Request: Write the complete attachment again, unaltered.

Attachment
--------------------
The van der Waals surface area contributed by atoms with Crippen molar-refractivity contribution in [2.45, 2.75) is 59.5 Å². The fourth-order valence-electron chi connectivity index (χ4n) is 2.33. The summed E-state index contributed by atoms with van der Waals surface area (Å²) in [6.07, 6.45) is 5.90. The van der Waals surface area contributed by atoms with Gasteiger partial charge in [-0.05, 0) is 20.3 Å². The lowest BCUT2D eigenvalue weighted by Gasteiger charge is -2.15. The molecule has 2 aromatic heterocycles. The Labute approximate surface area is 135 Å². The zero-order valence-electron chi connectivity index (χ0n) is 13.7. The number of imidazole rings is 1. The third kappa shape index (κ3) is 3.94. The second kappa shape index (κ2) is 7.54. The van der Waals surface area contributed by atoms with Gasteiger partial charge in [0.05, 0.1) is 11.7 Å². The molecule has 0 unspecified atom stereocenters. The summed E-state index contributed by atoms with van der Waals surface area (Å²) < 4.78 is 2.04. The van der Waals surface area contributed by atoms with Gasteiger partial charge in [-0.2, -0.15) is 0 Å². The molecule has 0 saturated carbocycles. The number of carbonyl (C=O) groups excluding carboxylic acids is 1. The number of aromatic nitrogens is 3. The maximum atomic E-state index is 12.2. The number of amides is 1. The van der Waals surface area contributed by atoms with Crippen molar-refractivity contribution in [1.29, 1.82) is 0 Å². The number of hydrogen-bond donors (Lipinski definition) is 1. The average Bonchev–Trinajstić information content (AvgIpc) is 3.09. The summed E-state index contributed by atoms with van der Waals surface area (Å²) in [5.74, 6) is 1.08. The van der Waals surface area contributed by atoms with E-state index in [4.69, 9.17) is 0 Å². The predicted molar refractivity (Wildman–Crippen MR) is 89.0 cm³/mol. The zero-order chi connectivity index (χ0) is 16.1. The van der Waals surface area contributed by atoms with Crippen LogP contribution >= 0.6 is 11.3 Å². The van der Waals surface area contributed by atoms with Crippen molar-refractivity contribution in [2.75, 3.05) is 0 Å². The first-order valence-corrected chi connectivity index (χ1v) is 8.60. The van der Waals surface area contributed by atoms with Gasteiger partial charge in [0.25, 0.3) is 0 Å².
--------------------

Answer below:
The van der Waals surface area contributed by atoms with Crippen molar-refractivity contribution in [2.45, 2.75) is 59.5 Å². The fourth-order valence-electron chi connectivity index (χ4n) is 2.33. The summed E-state index contributed by atoms with van der Waals surface area (Å²) in [6.07, 6.45) is 5.90. The van der Waals surface area contributed by atoms with Gasteiger partial charge in [-0.05, 0) is 20.3 Å². The lowest BCUT2D eigenvalue weighted by Gasteiger charge is -2.15. The molecule has 2 aromatic heterocycles. The Labute approximate surface area is 135 Å². The zero-order valence-electron chi connectivity index (χ0n) is 13.7. The number of imidazole rings is 1. The third kappa shape index (κ3) is 3.94. The second kappa shape index (κ2) is 7.54. The van der Waals surface area contributed by atoms with Gasteiger partial charge in [0.05, 0.1) is 11.7 Å². The molecule has 0 unspecified atom stereocenters. The summed E-state index contributed by atoms with van der Waals surface area (Å²) < 4.78 is 2.04. The van der Waals surface area contributed by atoms with Gasteiger partial charge in [-0.2, -0.15) is 0 Å². The molecule has 0 saturated carbocycles. The number of carbonyl (C=O) groups excluding carboxylic acids is 1. The number of aromatic nitrogens is 3. The maximum atomic E-state index is 12.2. The number of amides is 1. The van der Waals surface area contributed by atoms with Crippen molar-refractivity contribution in [1.29, 1.82) is 0 Å². The number of hydrogen-bond donors (Lipinski definition) is 1. The average Bonchev–Trinajstić information content (AvgIpc) is 3.09. The summed E-state index contributed by atoms with van der Waals surface area (Å²) in [5.74, 6) is 1.08. The van der Waals surface area contributed by atoms with E-state index in [4.69, 9.17) is 0 Å². The predicted molar refractivity (Wildman–Crippen MR) is 89.0 cm³/mol. The zero-order chi connectivity index (χ0) is 16.1. The van der Waals surface area contributed by atoms with Crippen LogP contribution >= 0.6 is 11.3 Å². The van der Waals surface area contributed by atoms with Crippen molar-refractivity contribution in [2.75, 3.05) is 0 Å². The first-order valence-corrected chi connectivity index (χ1v) is 8.60. The van der Waals surface area contributed by atoms with Gasteiger partial charge in [0.25, 0.3) is 0 Å².